As the markets have turned turbulent, recruiters generally remain upbeat on the movement of advisors — at least in the first half of 2019.
“I see firms gearing up, committing dollars and hiring staff,” said Jon Henschen of Henschen & Associates in an interview. “And some firms are making other changes and getting their ducks in order.”
The recruiter points to Kestra Financial, First Global, ProEquities and SA Stone as broker-dealers looking to do more recruiting in the year ahead. “The midsize firms are spending money and getting [their recruiting infrastructures] together to attract advisors,” he said.
Other firms that seem to have been adding to their recruiting budgets are large firms like LPL Financial and Cetera, according to Henschen.
The ideal recruiting environment is when the stock market is flat, the recruiter says.
“In a good market, advisors don’t want to disrupt the gravy train,” he said. “And in a down market, they generally don’t want to hurt their client relations” by making a move to another BD.
The past 10 years of a bull market have put the pressure on smaller broker-dealers, some of which have lost registered reps to other firms. “Some of these firms are struggling with what to do now,” Henschen says.
This situation could lead to more buying and selling of firms that are “stressed out,” he adds.
In the event of an extended market correction, many small and midsize BDs will face financial pressures, and that means buying opportunities for those with capital, Henschen says.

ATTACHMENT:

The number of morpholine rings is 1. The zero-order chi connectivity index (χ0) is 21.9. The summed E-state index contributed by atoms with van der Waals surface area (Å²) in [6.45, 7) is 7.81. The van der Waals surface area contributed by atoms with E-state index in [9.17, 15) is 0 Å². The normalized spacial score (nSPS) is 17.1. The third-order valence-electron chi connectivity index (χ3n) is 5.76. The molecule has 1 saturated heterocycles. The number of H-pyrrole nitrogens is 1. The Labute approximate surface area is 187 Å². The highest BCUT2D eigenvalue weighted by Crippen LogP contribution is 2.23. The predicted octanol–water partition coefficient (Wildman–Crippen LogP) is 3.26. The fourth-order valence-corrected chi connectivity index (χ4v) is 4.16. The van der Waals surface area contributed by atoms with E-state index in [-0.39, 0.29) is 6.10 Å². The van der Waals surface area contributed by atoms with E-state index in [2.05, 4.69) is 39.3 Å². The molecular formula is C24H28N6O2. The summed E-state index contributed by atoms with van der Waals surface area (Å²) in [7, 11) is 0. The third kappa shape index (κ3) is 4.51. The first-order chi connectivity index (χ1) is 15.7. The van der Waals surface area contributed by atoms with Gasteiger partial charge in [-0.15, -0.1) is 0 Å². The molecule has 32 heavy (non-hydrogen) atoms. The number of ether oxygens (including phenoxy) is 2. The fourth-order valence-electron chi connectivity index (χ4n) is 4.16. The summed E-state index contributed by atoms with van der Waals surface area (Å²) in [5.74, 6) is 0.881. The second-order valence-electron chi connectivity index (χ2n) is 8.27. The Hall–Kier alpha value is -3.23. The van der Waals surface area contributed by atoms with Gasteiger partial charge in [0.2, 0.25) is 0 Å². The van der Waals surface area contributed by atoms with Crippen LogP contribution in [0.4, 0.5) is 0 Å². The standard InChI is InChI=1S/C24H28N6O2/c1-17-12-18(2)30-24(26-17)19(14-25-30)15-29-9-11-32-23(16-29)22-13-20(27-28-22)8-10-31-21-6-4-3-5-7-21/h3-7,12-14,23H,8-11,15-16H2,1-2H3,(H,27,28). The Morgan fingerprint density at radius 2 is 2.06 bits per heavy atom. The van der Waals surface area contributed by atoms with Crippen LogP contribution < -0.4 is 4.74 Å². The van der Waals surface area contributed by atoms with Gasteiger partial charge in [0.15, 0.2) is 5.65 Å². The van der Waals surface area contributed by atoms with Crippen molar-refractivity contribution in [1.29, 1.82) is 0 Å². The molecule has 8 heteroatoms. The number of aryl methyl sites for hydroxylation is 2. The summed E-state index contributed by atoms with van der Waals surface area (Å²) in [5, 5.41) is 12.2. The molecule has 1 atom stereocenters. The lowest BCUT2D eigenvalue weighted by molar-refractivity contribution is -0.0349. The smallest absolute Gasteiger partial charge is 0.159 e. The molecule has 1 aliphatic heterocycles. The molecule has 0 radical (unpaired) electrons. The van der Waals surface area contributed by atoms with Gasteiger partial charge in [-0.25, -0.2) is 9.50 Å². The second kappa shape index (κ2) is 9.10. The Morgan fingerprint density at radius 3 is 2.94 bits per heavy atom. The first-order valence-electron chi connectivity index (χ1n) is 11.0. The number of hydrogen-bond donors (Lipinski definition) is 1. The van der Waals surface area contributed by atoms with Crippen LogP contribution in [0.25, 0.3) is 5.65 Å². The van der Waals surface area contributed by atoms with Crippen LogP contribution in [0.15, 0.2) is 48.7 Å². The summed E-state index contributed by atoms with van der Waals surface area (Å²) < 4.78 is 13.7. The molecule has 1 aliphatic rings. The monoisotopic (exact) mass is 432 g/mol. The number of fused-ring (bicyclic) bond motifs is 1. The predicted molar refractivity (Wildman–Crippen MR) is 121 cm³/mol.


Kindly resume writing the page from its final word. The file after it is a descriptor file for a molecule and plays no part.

“For private-equity-owned BDs with larger scale that potentially take the longer trajectory of going public, like Cetera and Advisor Group, new acquisition opportunities will emerge at value pricings,” he explained.
Still, Henschen points out, choppy or down-trending markets are “not friendly to recruiters, and I’ve been through them numerous times.”
That said, some firms are likely to keep trying to attract reps with good compliance records. “The trends are getting tighter and tighter when it comes to compliance,” he explained. “Reps with a job-hopping history or with issues like forged client signatures are very toxic.”
As for Wells Fargo, the scandal-ridden bank should “continue to struggle” in its recruiting and retention of advisors, according to Henschen. “It could take a half-year or year or so of no [bad] news. So far, we are not seeing this happen, and its [troubles are] lasting longer than I thought they would.”